The cultivated onion, Allium cepa, is a savoury staple of cuisines around the world. Yet slicing up onions all too often leads to tears: you peel off the papery outer skin, start chopping and before long, your eyes are stinging and watering so much you can hardly see; your nose runs like crazy and you wonder why someone hasn’t found a decent way to prevent this torment.
Suggested solutions abound: chew gum, peel onions under water, use a sharp knife, make sure the onions are cold, light a candle nearby, turn on an exhaust fan, wear goggles, or use good chef’s technique to get the job done as quickly as possible. Best of all, get someone else to do it.
Before deciding which methods work best, let’s examine two fundamental questions: why do onions make you cry? And why do we cry anyway?
We generate tears almost continuously. Tears are made by the lachrymal glands located on the upper, outer surface of each eyeball. Although mostly water, tears contain a complex mixture of salts and organic compounds which together keep the surface of the cornea clean and lubricated.
Every time we blink, the eyelids sweep a film of tears across the cornea. A series of tiny glands (tarsal or meibomian glands) in the eyelids secrete a lubricant to prevent the eyelids sticking to the cornea. This process is known as basal tear secretion and is controlled by parasympathetic nervous pathways.
We don’t usually notice basal tear secretion, since it quickly drains away through a pair of lacrimal ducts in the inner (nasal) corner of each eye into the nasal cavity. If tear production increases much over basal rate, this drainage mechanism cannot cope, and teardrops overflow the eyelids. Your nose also runs, as the ducts drain as much fluid as possible from the eye.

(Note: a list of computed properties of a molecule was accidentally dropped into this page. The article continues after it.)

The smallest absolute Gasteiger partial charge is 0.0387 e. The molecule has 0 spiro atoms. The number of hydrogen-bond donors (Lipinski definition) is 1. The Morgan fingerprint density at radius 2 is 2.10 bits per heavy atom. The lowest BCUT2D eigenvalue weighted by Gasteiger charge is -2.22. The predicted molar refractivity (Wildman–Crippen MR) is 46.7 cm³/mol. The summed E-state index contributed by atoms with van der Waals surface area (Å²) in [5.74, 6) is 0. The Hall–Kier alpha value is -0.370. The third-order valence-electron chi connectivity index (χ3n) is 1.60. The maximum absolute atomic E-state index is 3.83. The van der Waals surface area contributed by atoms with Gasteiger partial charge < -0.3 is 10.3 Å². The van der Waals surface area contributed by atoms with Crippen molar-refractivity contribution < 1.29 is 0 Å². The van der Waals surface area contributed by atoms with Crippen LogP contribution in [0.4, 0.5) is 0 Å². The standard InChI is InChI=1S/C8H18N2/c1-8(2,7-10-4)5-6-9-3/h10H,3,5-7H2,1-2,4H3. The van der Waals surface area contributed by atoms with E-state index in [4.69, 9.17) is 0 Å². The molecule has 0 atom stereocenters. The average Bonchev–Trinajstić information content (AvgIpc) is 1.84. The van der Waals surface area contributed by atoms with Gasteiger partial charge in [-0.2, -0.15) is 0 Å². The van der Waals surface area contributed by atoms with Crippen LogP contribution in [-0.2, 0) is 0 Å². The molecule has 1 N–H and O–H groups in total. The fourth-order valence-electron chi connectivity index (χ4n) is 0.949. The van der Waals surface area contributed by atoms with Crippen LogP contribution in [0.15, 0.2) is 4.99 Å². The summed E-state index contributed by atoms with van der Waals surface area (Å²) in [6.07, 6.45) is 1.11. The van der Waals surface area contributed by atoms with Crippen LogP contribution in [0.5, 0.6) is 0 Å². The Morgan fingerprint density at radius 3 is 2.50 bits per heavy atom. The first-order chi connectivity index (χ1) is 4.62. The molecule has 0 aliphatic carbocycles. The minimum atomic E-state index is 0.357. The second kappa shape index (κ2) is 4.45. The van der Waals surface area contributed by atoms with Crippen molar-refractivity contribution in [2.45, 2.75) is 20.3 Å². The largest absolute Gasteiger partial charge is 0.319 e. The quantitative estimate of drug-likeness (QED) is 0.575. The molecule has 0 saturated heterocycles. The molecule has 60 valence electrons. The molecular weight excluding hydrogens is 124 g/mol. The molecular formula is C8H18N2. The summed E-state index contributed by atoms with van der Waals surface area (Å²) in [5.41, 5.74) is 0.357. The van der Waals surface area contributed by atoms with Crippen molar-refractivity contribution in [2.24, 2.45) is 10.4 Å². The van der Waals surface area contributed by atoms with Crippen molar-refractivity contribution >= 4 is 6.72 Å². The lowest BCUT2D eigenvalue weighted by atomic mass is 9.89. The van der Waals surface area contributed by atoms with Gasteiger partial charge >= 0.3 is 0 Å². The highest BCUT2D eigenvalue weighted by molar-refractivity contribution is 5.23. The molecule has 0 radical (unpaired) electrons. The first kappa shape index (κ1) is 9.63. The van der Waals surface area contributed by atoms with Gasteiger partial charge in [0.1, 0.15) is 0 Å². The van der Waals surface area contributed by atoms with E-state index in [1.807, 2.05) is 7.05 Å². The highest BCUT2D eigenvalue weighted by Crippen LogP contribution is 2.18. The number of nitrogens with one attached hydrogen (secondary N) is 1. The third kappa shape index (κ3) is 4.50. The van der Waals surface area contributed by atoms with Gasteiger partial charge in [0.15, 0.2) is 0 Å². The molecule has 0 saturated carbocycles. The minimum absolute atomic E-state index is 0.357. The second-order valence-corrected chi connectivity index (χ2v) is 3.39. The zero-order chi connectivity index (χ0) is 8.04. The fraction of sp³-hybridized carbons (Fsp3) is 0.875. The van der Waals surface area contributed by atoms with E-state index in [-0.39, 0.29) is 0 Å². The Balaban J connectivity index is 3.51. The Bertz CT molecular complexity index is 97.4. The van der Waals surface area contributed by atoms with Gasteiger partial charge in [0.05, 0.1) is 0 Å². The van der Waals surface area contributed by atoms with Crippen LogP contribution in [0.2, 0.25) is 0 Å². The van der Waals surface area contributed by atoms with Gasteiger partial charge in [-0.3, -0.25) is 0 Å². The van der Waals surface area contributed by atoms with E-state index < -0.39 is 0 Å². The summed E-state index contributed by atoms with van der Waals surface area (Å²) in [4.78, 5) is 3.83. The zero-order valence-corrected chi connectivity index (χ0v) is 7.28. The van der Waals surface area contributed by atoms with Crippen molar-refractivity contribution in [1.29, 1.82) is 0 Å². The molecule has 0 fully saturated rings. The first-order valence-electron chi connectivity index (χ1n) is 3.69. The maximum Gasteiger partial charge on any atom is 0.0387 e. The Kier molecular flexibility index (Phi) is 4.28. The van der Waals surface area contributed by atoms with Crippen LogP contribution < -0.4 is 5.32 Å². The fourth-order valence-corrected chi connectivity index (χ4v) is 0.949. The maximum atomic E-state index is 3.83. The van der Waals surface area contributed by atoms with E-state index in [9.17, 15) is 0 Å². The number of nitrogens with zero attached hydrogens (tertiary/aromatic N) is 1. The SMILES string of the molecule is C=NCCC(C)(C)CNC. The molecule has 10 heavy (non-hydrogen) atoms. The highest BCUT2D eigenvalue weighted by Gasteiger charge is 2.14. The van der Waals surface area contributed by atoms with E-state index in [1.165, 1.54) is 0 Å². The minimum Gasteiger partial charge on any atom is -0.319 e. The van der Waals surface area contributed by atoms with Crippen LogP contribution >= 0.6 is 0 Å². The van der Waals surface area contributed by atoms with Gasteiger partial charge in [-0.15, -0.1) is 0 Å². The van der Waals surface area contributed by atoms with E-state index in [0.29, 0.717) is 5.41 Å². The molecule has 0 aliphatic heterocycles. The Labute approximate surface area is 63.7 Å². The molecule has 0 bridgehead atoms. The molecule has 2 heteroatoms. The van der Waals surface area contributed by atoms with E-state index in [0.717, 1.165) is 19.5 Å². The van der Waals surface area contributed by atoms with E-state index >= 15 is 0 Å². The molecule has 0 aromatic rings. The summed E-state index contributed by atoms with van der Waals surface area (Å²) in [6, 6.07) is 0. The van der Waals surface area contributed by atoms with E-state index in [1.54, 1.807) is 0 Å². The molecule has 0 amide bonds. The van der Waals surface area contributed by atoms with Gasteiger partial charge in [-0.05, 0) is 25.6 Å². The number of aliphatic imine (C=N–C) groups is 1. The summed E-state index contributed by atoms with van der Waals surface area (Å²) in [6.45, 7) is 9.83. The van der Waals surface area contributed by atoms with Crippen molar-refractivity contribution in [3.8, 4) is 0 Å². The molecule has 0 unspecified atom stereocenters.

Crying occurs in response to two main types of stimuli: chemical or emotional. In each case, the increased tear secretion is due to greater activity of the relevant parasympathetic nerves, triggered by subconscious neural pathways in the brainstem.
Emotional crying is mostly associated with a subset of extreme emotional states: sadness, elation, anger. Unless you are an actor, tear generation usually is outside conscious control, as are the characteristic facial expressions and vocalisations (sobs, wails, and so on).
Tears also help protect the eye from injury or irritation. Foreign material is detected by fine sensory endings of the trigeminal nerve in the cornea, which activate reflex tear generation, often accompanied by involuntary blinking. Thus, the offending material is washed from the corneal surface or out from under the eyelids.
When we slice onions, damaged cells release enzymes that break down to form a derivative of sulfenic acid. This is rapidly converted into a volatile gas (onion lachrymatory factor) by a further enzyme, lachrymatory factor synthase. The lachrymatory factor reacts with water on the corneal surface to produce a range of noxious compounds, including sulphuric acid and hydrogen sulphide.
Onions and garlic have another sulphur-containing compound, allicin. Along with the onion gas, allicin activates the TRPV1 receptors (also stimulated by noxious heat and hot chillies) and TRPA1 receptors (also stimulated by wasabi). Together, these compounds guarantee your eyes will sting and feel like they are burning. So we cry until the noxious agents are diluted and washed from our eyes.
So which methods work best to reduce tearing up? Sharp knives minimise tissue damage, but volatile irritants are still released. Keeping onions cold reduces vapour formation, whereas cutting onions under water or in a strong airflow from an extractor fan prevent vapours reaching your eyes. Goggles work even better, as long as you don’t mind how you look!
But breathing through your mouth or chewing gum has no effect: the tear stimulus is in your eyes, not your nose or mouth.
In principle, onions could be bred or genetically engineered not to express one of the enzymes that cause you to cry. But where would the challenge be then?